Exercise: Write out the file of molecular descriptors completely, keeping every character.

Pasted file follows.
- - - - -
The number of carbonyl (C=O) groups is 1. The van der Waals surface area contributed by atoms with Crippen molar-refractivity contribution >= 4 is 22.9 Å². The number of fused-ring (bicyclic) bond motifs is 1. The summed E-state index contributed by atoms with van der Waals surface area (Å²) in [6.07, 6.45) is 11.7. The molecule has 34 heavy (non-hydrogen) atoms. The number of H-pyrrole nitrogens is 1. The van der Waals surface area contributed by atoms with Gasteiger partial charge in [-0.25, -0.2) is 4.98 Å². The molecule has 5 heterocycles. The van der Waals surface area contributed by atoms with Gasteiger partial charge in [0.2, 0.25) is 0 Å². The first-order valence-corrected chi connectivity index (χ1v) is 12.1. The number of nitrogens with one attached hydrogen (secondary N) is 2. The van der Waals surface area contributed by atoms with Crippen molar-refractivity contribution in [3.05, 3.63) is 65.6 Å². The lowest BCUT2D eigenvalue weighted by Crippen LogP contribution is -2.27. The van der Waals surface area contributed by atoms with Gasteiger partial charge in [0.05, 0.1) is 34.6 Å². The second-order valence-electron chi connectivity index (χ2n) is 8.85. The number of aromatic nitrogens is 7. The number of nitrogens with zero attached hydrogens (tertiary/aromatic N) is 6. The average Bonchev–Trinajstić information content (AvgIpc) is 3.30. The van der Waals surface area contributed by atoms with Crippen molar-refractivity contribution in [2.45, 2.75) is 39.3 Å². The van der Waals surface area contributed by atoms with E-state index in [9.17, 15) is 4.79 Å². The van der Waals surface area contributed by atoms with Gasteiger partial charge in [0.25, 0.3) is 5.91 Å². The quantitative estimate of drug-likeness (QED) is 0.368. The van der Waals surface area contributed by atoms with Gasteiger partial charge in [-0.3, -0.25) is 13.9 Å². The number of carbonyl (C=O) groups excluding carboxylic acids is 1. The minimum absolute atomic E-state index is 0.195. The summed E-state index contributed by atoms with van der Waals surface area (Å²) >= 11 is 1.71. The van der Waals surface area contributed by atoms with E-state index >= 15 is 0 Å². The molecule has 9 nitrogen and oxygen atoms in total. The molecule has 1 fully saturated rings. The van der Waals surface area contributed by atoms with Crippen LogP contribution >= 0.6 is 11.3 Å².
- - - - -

The number of carbonyl (C=O) groups is 1. The van der Waals surface area contributed by atoms with Crippen molar-refractivity contribution >= 4 is 22.9 Å². The number of fused-ring (bicyclic) bond motifs is 1. The summed E-state index contributed by atoms with van der Waals surface area (Å²) in [6.07, 6.45) is 11.7. The molecule has 34 heavy (non-hydrogen) atoms. The number of H-pyrrole nitrogens is 1. The van der Waals surface area contributed by atoms with Gasteiger partial charge in [-0.25, -0.2) is 4.98 Å². The molecule has 5 heterocycles. The van der Waals surface area contributed by atoms with Gasteiger partial charge in [0.2, 0.25) is 0 Å². The first-order valence-corrected chi connectivity index (χ1v) is 12.1. The number of nitrogens with one attached hydrogen (secondary N) is 2. The van der Waals surface area contributed by atoms with Crippen molar-refractivity contribution in [3.05, 3.63) is 65.6 Å². The lowest BCUT2D eigenvalue weighted by Crippen LogP contribution is -2.27. The van der Waals surface area contributed by atoms with Gasteiger partial charge in [0.05, 0.1) is 34.6 Å². The second-order valence-electron chi connectivity index (χ2n) is 8.85. The number of aromatic nitrogens is 7. The number of nitrogens with zero attached hydrogens (tertiary/aromatic N) is 6. The average Bonchev–Trinajstić information content (AvgIpc) is 3.30. The van der Waals surface area contributed by atoms with Crippen molar-refractivity contribution in [2.45, 2.75) is 39.3 Å². The van der Waals surface area contributed by atoms with E-state index in [9.17, 15) is 4.79 Å². The van der Waals surface area contributed by atoms with Gasteiger partial charge in [0.25, 0.3) is 5.91 Å². The quantitative estimate of drug-likeness (QED) is 0.368. The van der Waals surface area contributed by atoms with Gasteiger partial charge in [-0.3, -0.25) is 13.9 Å². The number of carbonyl (C=O) groups excluding carboxylic acids is 1. The minimum absolute atomic E-state index is 0.195. The summed E-state index contributed by atoms with van der Waals surface area (Å²) >= 11 is 1.71. The van der Waals surface area contributed by atoms with E-state index >= 15 is 0 Å². The molecule has 9 nitrogen and oxygen atoms in total. The molecule has 1 fully saturated rings. The van der Waals surface area contributed by atoms with Crippen LogP contribution >= 0.6 is 11.3 Å².